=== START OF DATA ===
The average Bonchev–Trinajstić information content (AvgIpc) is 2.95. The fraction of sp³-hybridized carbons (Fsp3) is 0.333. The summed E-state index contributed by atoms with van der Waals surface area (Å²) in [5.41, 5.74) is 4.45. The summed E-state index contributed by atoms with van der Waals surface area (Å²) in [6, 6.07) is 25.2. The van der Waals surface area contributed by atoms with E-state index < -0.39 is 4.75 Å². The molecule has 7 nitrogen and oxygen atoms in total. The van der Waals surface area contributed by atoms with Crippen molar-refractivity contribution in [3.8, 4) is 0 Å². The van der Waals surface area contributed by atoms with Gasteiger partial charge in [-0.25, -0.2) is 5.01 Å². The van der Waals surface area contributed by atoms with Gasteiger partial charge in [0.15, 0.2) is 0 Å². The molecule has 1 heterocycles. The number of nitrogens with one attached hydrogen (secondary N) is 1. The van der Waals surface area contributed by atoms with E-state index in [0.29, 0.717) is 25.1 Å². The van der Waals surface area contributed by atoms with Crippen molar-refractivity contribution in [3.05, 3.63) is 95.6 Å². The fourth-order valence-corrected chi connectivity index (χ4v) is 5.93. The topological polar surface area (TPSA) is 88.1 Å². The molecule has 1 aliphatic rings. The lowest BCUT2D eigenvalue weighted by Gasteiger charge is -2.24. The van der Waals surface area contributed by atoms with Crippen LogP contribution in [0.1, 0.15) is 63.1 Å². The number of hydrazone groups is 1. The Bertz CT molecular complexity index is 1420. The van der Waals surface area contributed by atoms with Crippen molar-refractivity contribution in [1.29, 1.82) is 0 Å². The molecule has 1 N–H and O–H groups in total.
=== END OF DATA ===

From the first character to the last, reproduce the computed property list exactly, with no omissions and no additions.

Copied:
The average Bonchev–Trinajstić information content (AvgIpc) is 2.95. The fraction of sp³-hybridized carbons (Fsp3) is 0.333. The summed E-state index contributed by atoms with van der Waals surface area (Å²) in [5.41, 5.74) is 4.45. The summed E-state index contributed by atoms with van der Waals surface area (Å²) in [6, 6.07) is 25.2. The van der Waals surface area contributed by atoms with E-state index < -0.39 is 4.75 Å². The molecule has 7 nitrogen and oxygen atoms in total. The van der Waals surface area contributed by atoms with Crippen molar-refractivity contribution in [3.8, 4) is 0 Å². The van der Waals surface area contributed by atoms with Gasteiger partial charge in [-0.25, -0.2) is 5.01 Å². The van der Waals surface area contributed by atoms with Gasteiger partial charge in [0.15, 0.2) is 0 Å². The molecule has 1 heterocycles. The number of nitrogens with one attached hydrogen (secondary N) is 1. The van der Waals surface area contributed by atoms with E-state index in [0.29, 0.717) is 25.1 Å². The van der Waals surface area contributed by atoms with Crippen molar-refractivity contribution in [3.05, 3.63) is 95.6 Å². The fourth-order valence-corrected chi connectivity index (χ4v) is 5.93. The topological polar surface area (TPSA) is 88.1 Å². The molecule has 1 aliphatic rings. The lowest BCUT2D eigenvalue weighted by Gasteiger charge is -2.24. The van der Waals surface area contributed by atoms with Crippen LogP contribution in [0.1, 0.15) is 63.1 Å². The number of hydrazone groups is 1. The Bertz CT molecular complexity index is 1420. The van der Waals surface area contributed by atoms with Crippen molar-refractivity contribution in [1.29, 1.82) is 0 Å². The molecule has 1 N–H and O–H groups in total.